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Diagnostic Testing for Each Life Stage

Recommended Diagnostics Based on Life Stage*

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These recommendations are intended for apparently healthy cats and do not extend to preanesthetic laboratory work. Although specific data documenting benefits are not available, the Task Force concluded that regular preventive healthcare examination and collection of associated medical data can be valuable, allowing early detection of disease or trends in clinical or laboratory parameters that may be of concern. Examples include increasing creatinine, symmetric dimethylarginine, total thyroxine (T4), or blood pressure and decreasing urine specific gravity. Additionally, these diagnostic results provide a baseline for interpretation of data recorded at subsequent visits.

Diagnostics for Each Life Stage

/

Kitten (Birth up to 1 Year)

+, consider based on individual patient; ++, recommended; +++, strongly recommended.

Complete blood count: hematocrit, red blood cells, white blood cells, differential count, cytology, platelets

 

Serum biochemistry panel: at a minimum include total protein,albumin, globulin, alkaline phosphatase, alanine aminotransferase, glucose, blood urea nitrogen, creatinine, potassium, phosphorus, sodium, calcium

 

Urinalysis: specific gravity, sediment, glucose, ketones, bilirubin, protein

 

T4

 

Symmetric dimethylarginine and other renal indices

 

Blood pressure

 

Retroviral testing

+++

Fecal examination

+++

Testing frequency

Single baseline, then as needed

Young Adult (1–6 Years)

+, consider based on individual patient; ++, recommended; +++, strongly recommended.

Complete blood count: hematocrit, red blood cells, white blood cells, differential count, cytology, platelets

+

Serum biochemistry panel: at a minimum include total protein,albumin, globulin, alkaline phosphatase, alanine aminotransferase, glucose, blood urea nitrogen, creatinine, potassium, phosphorus, sodium, calcium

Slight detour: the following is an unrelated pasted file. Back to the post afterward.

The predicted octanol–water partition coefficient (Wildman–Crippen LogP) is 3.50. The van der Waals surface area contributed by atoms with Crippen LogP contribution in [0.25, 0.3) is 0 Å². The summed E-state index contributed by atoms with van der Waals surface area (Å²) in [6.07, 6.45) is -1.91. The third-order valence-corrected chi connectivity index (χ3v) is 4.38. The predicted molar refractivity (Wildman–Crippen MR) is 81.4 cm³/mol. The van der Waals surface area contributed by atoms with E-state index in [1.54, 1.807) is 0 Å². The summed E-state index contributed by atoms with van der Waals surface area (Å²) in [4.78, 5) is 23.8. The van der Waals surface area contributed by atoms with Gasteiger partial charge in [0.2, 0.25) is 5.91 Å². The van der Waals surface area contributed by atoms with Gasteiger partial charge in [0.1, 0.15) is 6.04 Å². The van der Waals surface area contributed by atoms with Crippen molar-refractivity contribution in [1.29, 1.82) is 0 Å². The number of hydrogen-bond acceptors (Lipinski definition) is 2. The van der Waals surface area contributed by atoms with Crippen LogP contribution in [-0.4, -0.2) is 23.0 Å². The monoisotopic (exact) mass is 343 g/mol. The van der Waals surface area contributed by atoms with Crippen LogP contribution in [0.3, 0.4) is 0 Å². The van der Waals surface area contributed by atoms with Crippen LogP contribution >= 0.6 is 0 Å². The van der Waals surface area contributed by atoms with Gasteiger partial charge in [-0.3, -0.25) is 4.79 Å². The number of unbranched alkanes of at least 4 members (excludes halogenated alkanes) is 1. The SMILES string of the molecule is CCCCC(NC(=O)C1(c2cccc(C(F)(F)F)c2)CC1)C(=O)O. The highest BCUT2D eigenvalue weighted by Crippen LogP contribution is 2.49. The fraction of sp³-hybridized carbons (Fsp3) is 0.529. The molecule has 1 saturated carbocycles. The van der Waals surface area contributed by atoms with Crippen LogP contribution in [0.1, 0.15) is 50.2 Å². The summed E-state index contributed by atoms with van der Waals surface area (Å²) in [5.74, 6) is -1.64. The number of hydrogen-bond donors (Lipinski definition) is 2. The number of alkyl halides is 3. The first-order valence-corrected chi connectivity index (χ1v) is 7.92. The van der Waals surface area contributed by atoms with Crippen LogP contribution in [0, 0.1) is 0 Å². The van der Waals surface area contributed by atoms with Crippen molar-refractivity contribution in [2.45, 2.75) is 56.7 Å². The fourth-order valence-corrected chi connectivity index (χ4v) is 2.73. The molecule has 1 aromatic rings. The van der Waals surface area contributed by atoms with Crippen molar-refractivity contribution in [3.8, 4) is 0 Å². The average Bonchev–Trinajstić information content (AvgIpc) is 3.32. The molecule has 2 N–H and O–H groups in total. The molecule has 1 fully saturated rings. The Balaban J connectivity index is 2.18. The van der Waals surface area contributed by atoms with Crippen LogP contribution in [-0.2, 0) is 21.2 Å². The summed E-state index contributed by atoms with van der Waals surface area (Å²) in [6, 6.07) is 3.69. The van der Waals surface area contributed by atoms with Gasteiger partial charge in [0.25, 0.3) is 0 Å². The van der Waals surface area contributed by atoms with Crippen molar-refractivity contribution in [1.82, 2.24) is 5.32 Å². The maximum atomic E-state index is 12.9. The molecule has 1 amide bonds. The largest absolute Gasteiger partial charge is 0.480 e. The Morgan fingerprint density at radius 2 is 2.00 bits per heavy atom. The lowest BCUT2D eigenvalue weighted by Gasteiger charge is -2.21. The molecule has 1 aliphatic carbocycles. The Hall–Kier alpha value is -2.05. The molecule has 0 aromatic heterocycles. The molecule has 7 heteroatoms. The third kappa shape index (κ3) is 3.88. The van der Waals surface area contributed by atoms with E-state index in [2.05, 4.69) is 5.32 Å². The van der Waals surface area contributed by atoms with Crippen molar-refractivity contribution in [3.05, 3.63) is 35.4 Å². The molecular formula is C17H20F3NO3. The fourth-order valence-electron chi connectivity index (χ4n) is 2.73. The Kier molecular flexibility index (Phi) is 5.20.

+

Urinalysis: specific gravity, sediment, glucose, ketones, bilirubin, protein

+

T4

+

Symmetric dimethylarginine and other renal indices

+

Blood pressure

+

Retroviral testing

+

Fecal examination

+

Testing frequency

Single baseline, then as needed

Mature Adult (7–10 Years)

+, consider based on individual patient; ++, recommended; +++, strongly recommended.

Complete blood count: hematocrit, red blood cells, white blood cells, differential count, cytology, platelets

++

Serum biochemistry panel: at a minimum include total protein,albumin, globulin, alkaline phosphatase, alanine aminotransferase, glucose, blood urea nitrogen, creatinine, potassium, phosphorus, sodium, calcium

++

Urinalysis: specific gravity, sediment, glucose, ketones, bilirubin, protein

++

T4

++

Symmetric dimethylarginine and other renal indices

++

Blood pressure

++

Retroviral testing

+

Fecal examination

+

Testing frequency

Every 1–2 years

Senior (>10 Years)

+, consider based on individual patient; +++, recommended; ++++, strongly recommended.

Complete blood count: hematocrit, red blood cells, white blood cells, differential count, cytology, platelets

+++

Serum biochemistry panel: at a minimum include total protein,albumin, globulin, alkaline phosphatase, alanine aminotransferase, glucose, blood urea nitrogen, creatinine, potassium, phosphorus, sodium, calcium

+++

Urinalysis: specific gravity, sediment, glucose, ketones, bilirubin, protein

+++

T4

+++

Symmetric dimethylarginine and other renal indices